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A Documentary Look at Health Care in America

CRITICAL CONDITION WITH HEDRICK SMITH Executive producer Hedrick Smith Premieres on KCET-TV on Oct. 18, 8 p.m.

October 09, 2000

If you want to understand the state of American health care, this carefully reported documentary from Pulitzer Prize-winning journalist Hedrick Smith does an admirable job of addressing the major issues of quality and affordability.

Although the documentary is aired in a three-hour block, it is divided into four segments that explore regional differences in quality of care, the woes of people with chronic illness, the health maintenance organization model, and the uninsured. Californians will be particularly interested in the third segment, which examines Oakland-based Kaiser Permanente, the nation's second-largest HMO. Kaiser's virtues are on display along with its problems. And the fourth segment provides a very compelling look at California's Healthy Families program for the uninsured, showing the program's early mistakes and how it has righted itself in order to reach the people who need it.

"Critical Condition" is too long and complicated to easily absorb in one sitting and might have had more impact if shown in two or more segments. Nevertheless, it's an outstanding work that relies on candid interviews and has an air of honesty. It convinces us that we are seeing some of the very best and worst about our health care system.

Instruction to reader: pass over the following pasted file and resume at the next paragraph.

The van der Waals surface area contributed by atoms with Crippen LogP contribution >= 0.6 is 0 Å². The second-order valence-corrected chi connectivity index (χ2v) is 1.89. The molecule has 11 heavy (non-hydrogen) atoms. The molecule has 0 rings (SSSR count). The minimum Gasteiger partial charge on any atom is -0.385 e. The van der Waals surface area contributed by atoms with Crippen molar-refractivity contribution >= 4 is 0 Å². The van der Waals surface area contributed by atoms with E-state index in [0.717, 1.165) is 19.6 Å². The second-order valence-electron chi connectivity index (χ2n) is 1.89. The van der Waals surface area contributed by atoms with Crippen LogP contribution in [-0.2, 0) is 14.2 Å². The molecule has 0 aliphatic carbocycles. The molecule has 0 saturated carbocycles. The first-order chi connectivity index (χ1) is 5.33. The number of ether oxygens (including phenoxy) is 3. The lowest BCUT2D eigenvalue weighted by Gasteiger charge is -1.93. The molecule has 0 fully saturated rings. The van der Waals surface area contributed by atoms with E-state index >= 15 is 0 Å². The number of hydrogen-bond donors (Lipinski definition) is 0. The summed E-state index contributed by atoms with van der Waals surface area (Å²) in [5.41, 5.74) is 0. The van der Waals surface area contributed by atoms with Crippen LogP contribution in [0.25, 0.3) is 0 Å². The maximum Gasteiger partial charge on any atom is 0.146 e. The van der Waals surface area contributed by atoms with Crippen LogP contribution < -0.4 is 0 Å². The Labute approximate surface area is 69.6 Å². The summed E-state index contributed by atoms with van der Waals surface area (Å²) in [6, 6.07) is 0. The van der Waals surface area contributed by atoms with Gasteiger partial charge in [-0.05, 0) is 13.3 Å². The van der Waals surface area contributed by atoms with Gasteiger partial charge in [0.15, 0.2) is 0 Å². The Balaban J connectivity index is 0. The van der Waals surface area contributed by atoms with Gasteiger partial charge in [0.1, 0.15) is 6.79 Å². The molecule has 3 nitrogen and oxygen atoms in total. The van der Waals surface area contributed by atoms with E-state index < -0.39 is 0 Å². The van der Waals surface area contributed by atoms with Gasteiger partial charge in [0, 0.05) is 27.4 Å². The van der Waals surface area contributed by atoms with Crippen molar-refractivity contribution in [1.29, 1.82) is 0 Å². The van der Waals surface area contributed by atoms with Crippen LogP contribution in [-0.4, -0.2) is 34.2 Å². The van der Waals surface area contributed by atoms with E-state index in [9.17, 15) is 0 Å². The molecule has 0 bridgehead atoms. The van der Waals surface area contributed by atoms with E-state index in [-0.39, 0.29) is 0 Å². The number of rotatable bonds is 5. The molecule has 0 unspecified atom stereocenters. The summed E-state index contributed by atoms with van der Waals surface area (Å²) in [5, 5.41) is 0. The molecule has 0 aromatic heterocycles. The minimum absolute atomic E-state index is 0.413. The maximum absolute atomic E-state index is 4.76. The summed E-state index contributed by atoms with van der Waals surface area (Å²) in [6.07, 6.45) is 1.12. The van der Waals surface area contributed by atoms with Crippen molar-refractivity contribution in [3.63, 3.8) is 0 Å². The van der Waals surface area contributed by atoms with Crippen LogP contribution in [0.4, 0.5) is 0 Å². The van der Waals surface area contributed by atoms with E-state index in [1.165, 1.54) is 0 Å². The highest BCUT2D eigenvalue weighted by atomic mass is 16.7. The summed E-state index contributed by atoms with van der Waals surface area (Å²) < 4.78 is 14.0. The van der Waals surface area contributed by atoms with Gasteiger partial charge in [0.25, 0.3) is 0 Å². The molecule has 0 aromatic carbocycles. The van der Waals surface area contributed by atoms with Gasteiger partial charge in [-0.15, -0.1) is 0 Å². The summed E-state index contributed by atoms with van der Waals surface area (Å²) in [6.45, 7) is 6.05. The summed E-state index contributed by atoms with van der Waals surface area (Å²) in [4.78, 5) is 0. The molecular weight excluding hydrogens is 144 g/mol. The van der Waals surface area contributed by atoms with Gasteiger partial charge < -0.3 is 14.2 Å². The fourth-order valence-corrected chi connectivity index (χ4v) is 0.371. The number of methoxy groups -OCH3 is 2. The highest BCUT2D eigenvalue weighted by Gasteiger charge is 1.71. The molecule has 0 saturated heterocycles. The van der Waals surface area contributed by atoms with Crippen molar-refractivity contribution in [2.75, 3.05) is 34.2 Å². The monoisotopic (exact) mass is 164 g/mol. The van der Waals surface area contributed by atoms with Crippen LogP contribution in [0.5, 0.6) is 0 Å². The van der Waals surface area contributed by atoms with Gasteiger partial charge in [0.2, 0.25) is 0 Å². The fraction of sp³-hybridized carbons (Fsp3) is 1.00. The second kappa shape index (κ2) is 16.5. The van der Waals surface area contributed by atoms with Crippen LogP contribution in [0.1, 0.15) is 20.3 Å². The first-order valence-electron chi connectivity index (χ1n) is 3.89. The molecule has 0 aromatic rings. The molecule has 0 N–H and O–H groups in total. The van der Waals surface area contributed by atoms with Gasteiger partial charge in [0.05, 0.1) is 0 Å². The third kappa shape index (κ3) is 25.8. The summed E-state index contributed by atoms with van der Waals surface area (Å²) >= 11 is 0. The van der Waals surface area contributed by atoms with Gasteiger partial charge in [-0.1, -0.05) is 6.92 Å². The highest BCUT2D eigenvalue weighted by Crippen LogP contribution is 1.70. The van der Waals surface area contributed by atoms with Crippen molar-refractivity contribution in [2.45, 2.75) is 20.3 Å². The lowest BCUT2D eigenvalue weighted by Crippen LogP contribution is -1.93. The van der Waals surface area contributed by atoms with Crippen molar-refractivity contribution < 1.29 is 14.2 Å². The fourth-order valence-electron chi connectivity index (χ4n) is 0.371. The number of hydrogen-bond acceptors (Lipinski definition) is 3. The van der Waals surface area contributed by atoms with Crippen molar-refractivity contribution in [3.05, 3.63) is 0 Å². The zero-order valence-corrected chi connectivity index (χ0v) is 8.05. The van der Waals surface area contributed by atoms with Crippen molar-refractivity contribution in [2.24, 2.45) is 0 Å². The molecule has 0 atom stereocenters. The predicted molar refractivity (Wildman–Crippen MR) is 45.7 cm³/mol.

By Dr. Carol L. Otis and Roger Goldingay

Human Kinetics News, $17.95, 272 pages.


Dr. Carol Otis of UCLA is one of the world's leading authorities on the health of female athletes, and here she explores the pressures on them to conform to particular body types while excelling in their sports.

Otis questions the practice of pushing female athletes to meet unrealistic standards for shape, weight, training and performance, which can eventually backfire and lead to illness. The illness typically occurs in the form of the "female athlete triad," a syndrome consisting of disordered eating, menstrual cycle disruptions and osteoporosis. According to Otis, all or parts of the triad occur in many active women and are a particular threat to female athletes.

The book explains the triad and how to avoid it but, perhaps more important, also urges women to adopt a definition of fitness that encourages whole-body health--and a positive body image based on an individual's physical characteristics.

As American women continue to gain fame in sports--as was seen during the Summer Games in Sydney--it's more important than ever to make sure that those achievements are based on the tenets of good, comprehensive, long-term health.


By Heather Van Vorous

Marlowe & Co., $16.95, 304 pages.


Irritable bowel syndrome affects an estimated 39 million to 52 million Americans. It's a miserable condition that must be controlled primarily through diet. For many people with IBS, that usually means trial-and-error approaches to eating. "Eating for IBS" is designed to help people avoid mistakes while enjoying tasty, relatively normal foods.

The author is an IBS sufferer who learned as a child to avoid foods that triggered attacks. The recipes are from her 20-year collection and represent a range of home-style and ethnic foods, desserts and snacks. The message to readers is that eating to control the illness does not mean deprivation. However, the recipes are mostly devoid of such trigger foods as red meat, dairy, most fats, caffeine, alcohol and insoluble fiber.

Although this is primarily a recipe book, the first part explains irritable bowel syndrome, its symptoms, possible causes and treatments. The strategy behind the eating plan is explained. There is also a wonderful section on other tips that help control the illness.

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